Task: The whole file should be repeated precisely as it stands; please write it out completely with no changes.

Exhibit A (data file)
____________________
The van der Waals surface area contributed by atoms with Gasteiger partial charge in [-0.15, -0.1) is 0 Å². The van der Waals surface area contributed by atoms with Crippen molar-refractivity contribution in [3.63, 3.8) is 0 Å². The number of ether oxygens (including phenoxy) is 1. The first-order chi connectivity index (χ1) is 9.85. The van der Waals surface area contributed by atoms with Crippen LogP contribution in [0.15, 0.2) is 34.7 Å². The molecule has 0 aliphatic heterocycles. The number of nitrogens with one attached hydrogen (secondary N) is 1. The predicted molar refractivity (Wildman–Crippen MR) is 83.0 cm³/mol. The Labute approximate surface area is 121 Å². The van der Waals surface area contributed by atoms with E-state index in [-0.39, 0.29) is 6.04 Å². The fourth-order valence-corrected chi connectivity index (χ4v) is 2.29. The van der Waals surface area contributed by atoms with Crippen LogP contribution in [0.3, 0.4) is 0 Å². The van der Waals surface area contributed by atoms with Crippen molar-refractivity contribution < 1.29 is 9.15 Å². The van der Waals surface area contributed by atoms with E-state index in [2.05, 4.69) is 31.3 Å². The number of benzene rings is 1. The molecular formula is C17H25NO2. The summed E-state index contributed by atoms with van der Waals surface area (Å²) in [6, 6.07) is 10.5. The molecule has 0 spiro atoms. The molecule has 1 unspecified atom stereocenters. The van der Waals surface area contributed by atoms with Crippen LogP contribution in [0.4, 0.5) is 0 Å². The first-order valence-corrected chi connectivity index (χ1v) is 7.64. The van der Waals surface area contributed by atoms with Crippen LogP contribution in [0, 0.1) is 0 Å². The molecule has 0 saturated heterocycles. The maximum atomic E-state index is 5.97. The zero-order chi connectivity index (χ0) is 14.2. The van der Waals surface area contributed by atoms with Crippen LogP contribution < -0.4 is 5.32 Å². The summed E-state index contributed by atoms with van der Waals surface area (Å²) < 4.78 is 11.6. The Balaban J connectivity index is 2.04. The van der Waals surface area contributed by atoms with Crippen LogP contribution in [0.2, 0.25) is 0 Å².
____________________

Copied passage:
The van der Waals surface area contributed by atoms with Gasteiger partial charge in [-0.15, -0.1) is 0 Å². The van der Waals surface area contributed by atoms with Crippen molar-refractivity contribution in [3.63, 3.8) is 0 Å². The number of ether oxygens (including phenoxy) is 1. The first-order chi connectivity index (χ1) is 9.85. The van der Waals surface area contributed by atoms with Crippen LogP contribution in [0.15, 0.2) is 34.7 Å². The molecule has 0 aliphatic heterocycles. The number of nitrogens with one attached hydrogen (secondary N) is 1. The predicted molar refractivity (Wildman–Crippen MR) is 83.0 cm³/mol. The Labute approximate surface area is 121 Å². The van der Waals surface area contributed by atoms with E-state index in [-0.39, 0.29) is 6.04 Å². The fourth-order valence-corrected chi connectivity index (χ4v) is 2.29. The van der Waals surface area contributed by atoms with Crippen LogP contribution in [0.3, 0.4) is 0 Å². The van der Waals surface area contributed by atoms with Crippen molar-refractivity contribution < 1.29 is 9.15 Å². The van der Waals surface area contributed by atoms with E-state index in [2.05, 4.69) is 31.3 Å². The number of benzene rings is 1. The molecular formula is C17H25NO2. The summed E-state index contributed by atoms with van der Waals surface area (Å²) in [6, 6.07) is 10.5. The molecule has 0 spiro atoms. The molecule has 1 unspecified atom stereocenters. The van der Waals surface area contributed by atoms with Crippen LogP contribution in [0.4, 0.5) is 0 Å². The first-order valence-corrected chi connectivity index (χ1v) is 7.64. The van der Waals surface area contributed by atoms with Crippen LogP contribution in [0, 0.1) is 0 Å². The molecule has 0 saturated heterocycles. The maximum atomic E-state index is 5.97. The zero-order chi connectivity index (χ0) is 14.2. The van der Waals surface area contributed by atoms with Crippen LogP contribution < -0.4 is 5.32 Å². The summed E-state index contributed by atoms with van der Waals surface area (Å²) < 4.78 is 11.6. The Balaban J connectivity index is 2.04. The van der Waals surface area contributed by atoms with Crippen LogP contribution in [0.2, 0.25) is 0 Å².